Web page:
Texas Gov. Rick Perry told a Rancho San Diego megachurch Sunday that congregants have a “biblical directive” to be engaged in politics—but didn’t directly suggest how they should vote.
In April, conservative commentator at the same church and called on clergy nationwide to speak out politically from the pulpit even if it means risking their tax-exempt status under IRS law.
“We won’t have a nation if the pulpit doesn’t start preaching the truth,” Beck said.
But Perry, the former GOP presidential hopeful, didn’t recommend a candidate in his two sermons at Skyline Wesleyan Church.
He told the more than 2,000 attendees they have an obligation to be involved in the decision-making process.
“You have a biblical directive to be engaged in the public arena—to be involved in the decisions that are made that affect your life,” he said. “Somebody’s values are going to decide the environment you live in. Is it going to be a man or woman of faith?”
Perry, who read a verse from Samuel, told stories of his upbringing, times in governorship and when he “surrendered” his will to God. He also spoke about the business market and competition among states to attract major corporations.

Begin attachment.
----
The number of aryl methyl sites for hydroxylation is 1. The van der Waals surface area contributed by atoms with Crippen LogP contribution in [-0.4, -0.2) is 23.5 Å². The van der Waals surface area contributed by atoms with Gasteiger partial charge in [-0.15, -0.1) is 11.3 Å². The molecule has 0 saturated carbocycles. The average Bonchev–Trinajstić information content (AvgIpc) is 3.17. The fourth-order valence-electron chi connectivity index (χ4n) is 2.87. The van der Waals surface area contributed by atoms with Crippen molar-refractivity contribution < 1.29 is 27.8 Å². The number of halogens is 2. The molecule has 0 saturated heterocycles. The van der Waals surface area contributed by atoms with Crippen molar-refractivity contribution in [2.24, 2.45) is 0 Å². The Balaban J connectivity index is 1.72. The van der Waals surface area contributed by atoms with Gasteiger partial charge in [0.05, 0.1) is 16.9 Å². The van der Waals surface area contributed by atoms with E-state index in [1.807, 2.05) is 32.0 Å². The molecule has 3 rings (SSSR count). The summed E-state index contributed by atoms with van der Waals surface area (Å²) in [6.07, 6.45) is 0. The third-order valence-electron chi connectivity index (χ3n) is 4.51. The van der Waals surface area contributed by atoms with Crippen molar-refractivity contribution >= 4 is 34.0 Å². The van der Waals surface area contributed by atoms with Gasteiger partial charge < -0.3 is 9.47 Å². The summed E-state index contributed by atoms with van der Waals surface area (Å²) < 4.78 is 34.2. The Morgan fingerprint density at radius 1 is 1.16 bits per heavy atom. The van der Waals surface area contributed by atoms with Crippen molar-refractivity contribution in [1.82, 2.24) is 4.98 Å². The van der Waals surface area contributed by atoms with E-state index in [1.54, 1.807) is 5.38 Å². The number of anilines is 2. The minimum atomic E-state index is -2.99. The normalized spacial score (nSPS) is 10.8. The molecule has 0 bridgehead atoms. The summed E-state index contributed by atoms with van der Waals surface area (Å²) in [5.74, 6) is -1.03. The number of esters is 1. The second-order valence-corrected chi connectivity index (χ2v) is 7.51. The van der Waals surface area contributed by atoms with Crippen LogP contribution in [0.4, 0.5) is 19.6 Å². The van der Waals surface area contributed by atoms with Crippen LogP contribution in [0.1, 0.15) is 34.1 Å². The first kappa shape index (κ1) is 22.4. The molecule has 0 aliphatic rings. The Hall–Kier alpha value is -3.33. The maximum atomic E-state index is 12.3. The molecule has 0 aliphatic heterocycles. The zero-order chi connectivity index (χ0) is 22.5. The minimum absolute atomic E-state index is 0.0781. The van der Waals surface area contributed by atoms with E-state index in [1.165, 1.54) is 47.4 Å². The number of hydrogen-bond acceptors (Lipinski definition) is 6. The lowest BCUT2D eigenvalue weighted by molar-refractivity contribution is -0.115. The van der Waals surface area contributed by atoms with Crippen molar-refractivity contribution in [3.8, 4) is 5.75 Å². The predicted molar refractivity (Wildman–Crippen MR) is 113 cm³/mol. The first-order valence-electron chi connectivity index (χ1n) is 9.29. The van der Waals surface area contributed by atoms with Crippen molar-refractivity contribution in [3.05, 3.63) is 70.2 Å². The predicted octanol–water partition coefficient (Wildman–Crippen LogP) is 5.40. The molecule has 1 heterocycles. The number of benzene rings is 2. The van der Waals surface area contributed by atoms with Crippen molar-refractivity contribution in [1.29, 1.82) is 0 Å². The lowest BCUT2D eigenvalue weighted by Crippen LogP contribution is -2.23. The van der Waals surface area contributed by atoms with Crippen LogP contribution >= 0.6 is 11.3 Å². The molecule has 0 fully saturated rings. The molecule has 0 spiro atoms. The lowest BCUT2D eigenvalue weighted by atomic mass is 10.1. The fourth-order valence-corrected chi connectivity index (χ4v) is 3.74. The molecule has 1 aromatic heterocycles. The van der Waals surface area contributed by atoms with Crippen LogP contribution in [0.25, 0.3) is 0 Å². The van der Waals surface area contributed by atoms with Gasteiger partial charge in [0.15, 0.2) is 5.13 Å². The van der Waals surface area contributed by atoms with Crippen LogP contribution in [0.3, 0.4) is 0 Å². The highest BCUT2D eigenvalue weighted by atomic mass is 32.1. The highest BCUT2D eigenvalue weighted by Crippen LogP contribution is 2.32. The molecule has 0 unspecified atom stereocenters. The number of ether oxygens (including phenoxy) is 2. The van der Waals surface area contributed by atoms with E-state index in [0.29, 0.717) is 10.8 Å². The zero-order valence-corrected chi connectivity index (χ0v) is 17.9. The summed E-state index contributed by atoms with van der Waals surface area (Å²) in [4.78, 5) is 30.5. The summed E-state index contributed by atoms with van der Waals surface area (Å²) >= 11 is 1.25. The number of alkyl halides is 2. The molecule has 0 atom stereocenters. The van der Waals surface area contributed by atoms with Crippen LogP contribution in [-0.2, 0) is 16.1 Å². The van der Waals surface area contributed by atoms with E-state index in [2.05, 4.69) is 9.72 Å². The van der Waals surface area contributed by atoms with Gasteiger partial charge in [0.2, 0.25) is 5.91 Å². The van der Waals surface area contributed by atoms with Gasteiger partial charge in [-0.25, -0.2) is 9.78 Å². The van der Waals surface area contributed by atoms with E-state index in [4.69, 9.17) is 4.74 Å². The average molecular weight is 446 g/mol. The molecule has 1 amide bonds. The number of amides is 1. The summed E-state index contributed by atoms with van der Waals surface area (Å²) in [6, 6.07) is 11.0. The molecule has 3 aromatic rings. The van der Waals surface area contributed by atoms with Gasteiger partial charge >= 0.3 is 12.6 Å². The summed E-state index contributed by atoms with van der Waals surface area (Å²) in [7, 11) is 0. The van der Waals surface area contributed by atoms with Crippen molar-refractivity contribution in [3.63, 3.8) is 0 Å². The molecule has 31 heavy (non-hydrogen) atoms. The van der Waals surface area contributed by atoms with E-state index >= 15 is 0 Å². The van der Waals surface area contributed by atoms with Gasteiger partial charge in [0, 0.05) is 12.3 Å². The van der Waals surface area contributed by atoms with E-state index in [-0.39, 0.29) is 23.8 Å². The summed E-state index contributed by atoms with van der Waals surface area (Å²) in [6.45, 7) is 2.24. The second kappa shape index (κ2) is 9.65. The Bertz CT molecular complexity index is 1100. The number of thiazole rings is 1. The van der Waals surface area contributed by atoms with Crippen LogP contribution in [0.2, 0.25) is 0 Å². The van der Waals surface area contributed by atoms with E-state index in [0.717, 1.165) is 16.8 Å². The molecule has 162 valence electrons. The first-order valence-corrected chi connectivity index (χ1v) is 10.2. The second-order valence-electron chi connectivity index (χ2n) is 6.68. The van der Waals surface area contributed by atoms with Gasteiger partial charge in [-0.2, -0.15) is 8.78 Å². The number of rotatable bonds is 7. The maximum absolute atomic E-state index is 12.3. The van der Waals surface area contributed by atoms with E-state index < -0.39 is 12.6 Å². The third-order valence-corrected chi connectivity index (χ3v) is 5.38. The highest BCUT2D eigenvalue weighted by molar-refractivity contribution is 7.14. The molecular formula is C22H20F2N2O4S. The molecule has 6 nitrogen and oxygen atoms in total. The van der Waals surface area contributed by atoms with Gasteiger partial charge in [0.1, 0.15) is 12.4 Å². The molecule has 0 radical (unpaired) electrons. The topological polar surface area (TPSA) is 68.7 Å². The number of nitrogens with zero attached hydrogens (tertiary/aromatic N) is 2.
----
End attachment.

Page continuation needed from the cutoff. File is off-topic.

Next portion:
“California is not so competitive,” he joked when he spoke about the number of companies that have chosen to open in other areas than the Golden State.
Perry also spoke about a time earlier in his governorship when Boeing had considered whether to open a local office in Dallas or Chicago. The company ultimately chose Chicago because of the “expansive” arts scene, according to Perry.
Perry said over the course of the decade, the state of Texas has opened more performing arts centers, theaters and museums to ensure the state is attractive to businesses.
He described the individuals who created a larger art scene in Texas as “those who understand biblical principles” and encouraged the congregation to elect those in office who understand that money given to the government must be spent on the community.
Click on the CoveritLive Widget to read the live blog.